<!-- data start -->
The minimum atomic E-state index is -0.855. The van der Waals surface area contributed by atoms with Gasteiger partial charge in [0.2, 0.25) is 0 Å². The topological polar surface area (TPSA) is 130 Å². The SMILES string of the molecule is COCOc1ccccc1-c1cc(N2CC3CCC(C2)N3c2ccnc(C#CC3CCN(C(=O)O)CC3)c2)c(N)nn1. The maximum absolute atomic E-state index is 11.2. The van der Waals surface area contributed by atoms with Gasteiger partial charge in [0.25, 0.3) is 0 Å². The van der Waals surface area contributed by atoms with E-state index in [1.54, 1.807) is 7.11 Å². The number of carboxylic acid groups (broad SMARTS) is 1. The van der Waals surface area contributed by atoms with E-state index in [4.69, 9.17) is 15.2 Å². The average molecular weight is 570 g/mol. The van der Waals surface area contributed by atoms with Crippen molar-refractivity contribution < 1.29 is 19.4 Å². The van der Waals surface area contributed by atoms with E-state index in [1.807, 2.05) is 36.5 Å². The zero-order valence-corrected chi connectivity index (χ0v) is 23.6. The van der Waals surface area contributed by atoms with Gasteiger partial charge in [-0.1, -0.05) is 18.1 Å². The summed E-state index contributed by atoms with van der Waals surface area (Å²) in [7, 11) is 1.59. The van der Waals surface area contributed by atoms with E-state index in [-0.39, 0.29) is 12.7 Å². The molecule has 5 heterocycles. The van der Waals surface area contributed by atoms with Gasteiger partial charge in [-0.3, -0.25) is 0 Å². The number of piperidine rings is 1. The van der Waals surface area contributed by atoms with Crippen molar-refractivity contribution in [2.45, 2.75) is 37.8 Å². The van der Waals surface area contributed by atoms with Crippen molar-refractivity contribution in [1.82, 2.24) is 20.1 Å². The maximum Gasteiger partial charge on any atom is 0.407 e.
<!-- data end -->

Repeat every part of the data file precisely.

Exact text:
The minimum atomic E-state index is -0.855. The van der Waals surface area contributed by atoms with Gasteiger partial charge in [0.2, 0.25) is 0 Å². The topological polar surface area (TPSA) is 130 Å². The SMILES string of the molecule is COCOc1ccccc1-c1cc(N2CC3CCC(C2)N3c2ccnc(C#CC3CCN(C(=O)O)CC3)c2)c(N)nn1. The maximum absolute atomic E-state index is 11.2. The van der Waals surface area contributed by atoms with Gasteiger partial charge in [0.25, 0.3) is 0 Å². The van der Waals surface area contributed by atoms with E-state index in [1.54, 1.807) is 7.11 Å². The number of carboxylic acid groups (broad SMARTS) is 1. The van der Waals surface area contributed by atoms with E-state index in [4.69, 9.17) is 15.2 Å². The average molecular weight is 570 g/mol. The van der Waals surface area contributed by atoms with Crippen molar-refractivity contribution < 1.29 is 19.4 Å². The van der Waals surface area contributed by atoms with E-state index in [1.807, 2.05) is 36.5 Å². The zero-order valence-corrected chi connectivity index (χ0v) is 23.6. The van der Waals surface area contributed by atoms with Gasteiger partial charge in [-0.1, -0.05) is 18.1 Å². The summed E-state index contributed by atoms with van der Waals surface area (Å²) in [7, 11) is 1.59. The van der Waals surface area contributed by atoms with E-state index in [-0.39, 0.29) is 12.7 Å². The molecule has 5 heterocycles. The van der Waals surface area contributed by atoms with Gasteiger partial charge in [-0.3, -0.25) is 0 Å². The number of piperidine rings is 1. The van der Waals surface area contributed by atoms with Crippen molar-refractivity contribution in [2.45, 2.75) is 37.8 Å². The van der Waals surface area contributed by atoms with Crippen molar-refractivity contribution in [1.82, 2.24) is 20.1 Å². The maximum Gasteiger partial charge on any atom is 0.407 e.